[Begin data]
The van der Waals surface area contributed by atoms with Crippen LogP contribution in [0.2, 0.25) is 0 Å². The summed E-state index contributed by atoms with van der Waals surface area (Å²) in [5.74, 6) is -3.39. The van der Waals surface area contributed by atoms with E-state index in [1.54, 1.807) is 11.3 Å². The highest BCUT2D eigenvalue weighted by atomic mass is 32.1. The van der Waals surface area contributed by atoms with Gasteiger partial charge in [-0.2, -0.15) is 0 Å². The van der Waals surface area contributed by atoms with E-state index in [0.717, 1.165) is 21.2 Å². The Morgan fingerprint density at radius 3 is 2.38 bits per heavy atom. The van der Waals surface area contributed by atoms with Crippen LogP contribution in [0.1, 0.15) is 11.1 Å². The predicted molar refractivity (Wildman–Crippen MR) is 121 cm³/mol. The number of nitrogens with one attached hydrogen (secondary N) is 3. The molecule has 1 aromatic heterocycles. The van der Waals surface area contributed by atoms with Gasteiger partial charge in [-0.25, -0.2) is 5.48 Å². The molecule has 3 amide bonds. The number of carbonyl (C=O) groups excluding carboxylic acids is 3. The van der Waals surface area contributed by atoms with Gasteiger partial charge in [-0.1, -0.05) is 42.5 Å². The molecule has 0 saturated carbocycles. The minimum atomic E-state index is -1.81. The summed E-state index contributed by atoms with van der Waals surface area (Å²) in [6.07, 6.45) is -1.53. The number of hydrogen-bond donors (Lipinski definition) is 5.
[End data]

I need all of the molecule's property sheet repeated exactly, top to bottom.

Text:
The van der Waals surface area contributed by atoms with Crippen LogP contribution in [0.2, 0.25) is 0 Å². The summed E-state index contributed by atoms with van der Waals surface area (Å²) in [5.74, 6) is -3.39. The van der Waals surface area contributed by atoms with E-state index in [1.54, 1.807) is 11.3 Å². The highest BCUT2D eigenvalue weighted by atomic mass is 32.1. The van der Waals surface area contributed by atoms with Gasteiger partial charge in [-0.2, -0.15) is 0 Å². The van der Waals surface area contributed by atoms with E-state index in [0.717, 1.165) is 21.2 Å². The Morgan fingerprint density at radius 3 is 2.38 bits per heavy atom. The van der Waals surface area contributed by atoms with Crippen LogP contribution in [0.1, 0.15) is 11.1 Å². The predicted molar refractivity (Wildman–Crippen MR) is 121 cm³/mol. The number of nitrogens with one attached hydrogen (secondary N) is 3. The molecule has 1 aromatic heterocycles. The van der Waals surface area contributed by atoms with Gasteiger partial charge in [-0.25, -0.2) is 5.48 Å². The molecule has 3 amide bonds. The number of carbonyl (C=O) groups excluding carboxylic acids is 3. The van der Waals surface area contributed by atoms with Gasteiger partial charge in [-0.1, -0.05) is 42.5 Å². The molecule has 0 saturated carbocycles. The minimum atomic E-state index is -1.81. The summed E-state index contributed by atoms with van der Waals surface area (Å²) in [6.07, 6.45) is -1.53. The number of hydrogen-bond donors (Lipinski definition) is 5.